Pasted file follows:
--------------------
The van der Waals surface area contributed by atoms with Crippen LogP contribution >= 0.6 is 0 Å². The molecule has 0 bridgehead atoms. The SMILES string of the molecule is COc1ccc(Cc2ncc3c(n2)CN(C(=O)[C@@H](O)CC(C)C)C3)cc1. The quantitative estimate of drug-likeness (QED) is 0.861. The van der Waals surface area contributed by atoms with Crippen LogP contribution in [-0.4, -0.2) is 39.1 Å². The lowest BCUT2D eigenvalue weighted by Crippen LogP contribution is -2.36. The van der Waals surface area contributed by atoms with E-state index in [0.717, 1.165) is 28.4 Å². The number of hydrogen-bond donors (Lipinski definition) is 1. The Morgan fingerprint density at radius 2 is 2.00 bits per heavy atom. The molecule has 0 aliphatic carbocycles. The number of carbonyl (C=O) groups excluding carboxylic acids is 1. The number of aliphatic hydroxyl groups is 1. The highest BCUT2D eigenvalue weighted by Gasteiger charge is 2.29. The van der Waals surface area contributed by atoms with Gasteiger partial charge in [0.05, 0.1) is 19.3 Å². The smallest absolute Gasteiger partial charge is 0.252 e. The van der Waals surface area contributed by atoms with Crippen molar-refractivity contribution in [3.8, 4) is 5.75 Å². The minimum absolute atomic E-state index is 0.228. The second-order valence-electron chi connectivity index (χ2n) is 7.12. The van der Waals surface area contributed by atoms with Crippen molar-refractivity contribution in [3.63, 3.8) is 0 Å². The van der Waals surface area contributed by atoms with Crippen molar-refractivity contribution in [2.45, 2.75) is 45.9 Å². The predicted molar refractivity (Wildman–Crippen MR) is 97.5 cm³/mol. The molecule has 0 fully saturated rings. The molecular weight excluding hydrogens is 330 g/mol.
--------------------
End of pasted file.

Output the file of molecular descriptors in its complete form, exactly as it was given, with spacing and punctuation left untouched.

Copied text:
The van der Waals surface area contributed by atoms with Crippen LogP contribution >= 0.6 is 0 Å². The molecule has 0 bridgehead atoms. The SMILES string of the molecule is COc1ccc(Cc2ncc3c(n2)CN(C(=O)[C@@H](O)CC(C)C)C3)cc1. The quantitative estimate of drug-likeness (QED) is 0.861. The van der Waals surface area contributed by atoms with Crippen LogP contribution in [-0.4, -0.2) is 39.1 Å². The lowest BCUT2D eigenvalue weighted by Crippen LogP contribution is -2.36. The van der Waals surface area contributed by atoms with E-state index in [0.717, 1.165) is 28.4 Å². The number of hydrogen-bond donors (Lipinski definition) is 1. The Morgan fingerprint density at radius 2 is 2.00 bits per heavy atom. The molecule has 0 aliphatic carbocycles. The number of carbonyl (C=O) groups excluding carboxylic acids is 1. The number of aliphatic hydroxyl groups is 1. The highest BCUT2D eigenvalue weighted by Gasteiger charge is 2.29. The van der Waals surface area contributed by atoms with Gasteiger partial charge in [0.05, 0.1) is 19.3 Å². The smallest absolute Gasteiger partial charge is 0.252 e. The van der Waals surface area contributed by atoms with Crippen molar-refractivity contribution in [3.8, 4) is 5.75 Å². The minimum absolute atomic E-state index is 0.228. The second-order valence-electron chi connectivity index (χ2n) is 7.12. The van der Waals surface area contributed by atoms with Crippen molar-refractivity contribution in [3.63, 3.8) is 0 Å². The van der Waals surface area contributed by atoms with Crippen molar-refractivity contribution in [2.45, 2.75) is 45.9 Å². The predicted molar refractivity (Wildman–Crippen MR) is 97.5 cm³/mol. The molecule has 0 fully saturated rings. The molecular weight excluding hydrogens is 330 g/mol.